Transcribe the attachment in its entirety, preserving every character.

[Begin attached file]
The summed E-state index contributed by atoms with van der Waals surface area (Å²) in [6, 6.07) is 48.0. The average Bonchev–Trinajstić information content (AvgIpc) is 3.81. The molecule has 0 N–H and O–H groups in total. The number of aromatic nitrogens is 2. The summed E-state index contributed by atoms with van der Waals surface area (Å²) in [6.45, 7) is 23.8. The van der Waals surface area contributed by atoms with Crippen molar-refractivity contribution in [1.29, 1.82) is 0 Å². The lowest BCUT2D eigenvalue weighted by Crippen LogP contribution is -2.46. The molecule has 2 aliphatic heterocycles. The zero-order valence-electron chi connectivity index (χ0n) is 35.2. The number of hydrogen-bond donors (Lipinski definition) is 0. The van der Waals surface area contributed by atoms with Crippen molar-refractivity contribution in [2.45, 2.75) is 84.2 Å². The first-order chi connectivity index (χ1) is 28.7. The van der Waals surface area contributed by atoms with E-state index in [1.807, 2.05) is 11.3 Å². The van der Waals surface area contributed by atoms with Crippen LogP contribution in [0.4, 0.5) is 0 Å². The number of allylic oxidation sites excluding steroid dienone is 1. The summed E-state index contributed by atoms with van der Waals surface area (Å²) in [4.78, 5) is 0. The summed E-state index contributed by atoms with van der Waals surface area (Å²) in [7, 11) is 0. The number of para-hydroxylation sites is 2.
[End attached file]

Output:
The summed E-state index contributed by atoms with van der Waals surface area (Å²) in [6, 6.07) is 48.0. The average Bonchev–Trinajstić information content (AvgIpc) is 3.81. The molecule has 0 N–H and O–H groups in total. The number of aromatic nitrogens is 2. The summed E-state index contributed by atoms with van der Waals surface area (Å²) in [6.45, 7) is 23.8. The van der Waals surface area contributed by atoms with Crippen molar-refractivity contribution in [1.29, 1.82) is 0 Å². The lowest BCUT2D eigenvalue weighted by Crippen LogP contribution is -2.46. The molecule has 2 aliphatic heterocycles. The zero-order valence-electron chi connectivity index (χ0n) is 35.2. The number of hydrogen-bond donors (Lipinski definition) is 0. The van der Waals surface area contributed by atoms with Crippen molar-refractivity contribution in [2.45, 2.75) is 84.2 Å². The first-order chi connectivity index (χ1) is 28.7. The van der Waals surface area contributed by atoms with E-state index in [1.807, 2.05) is 11.3 Å². The van der Waals surface area contributed by atoms with Crippen LogP contribution in [0.4, 0.5) is 0 Å². The number of allylic oxidation sites excluding steroid dienone is 1. The summed E-state index contributed by atoms with van der Waals surface area (Å²) in [4.78, 5) is 0. The summed E-state index contributed by atoms with van der Waals surface area (Å²) in [7, 11) is 0. The number of para-hydroxylation sites is 2.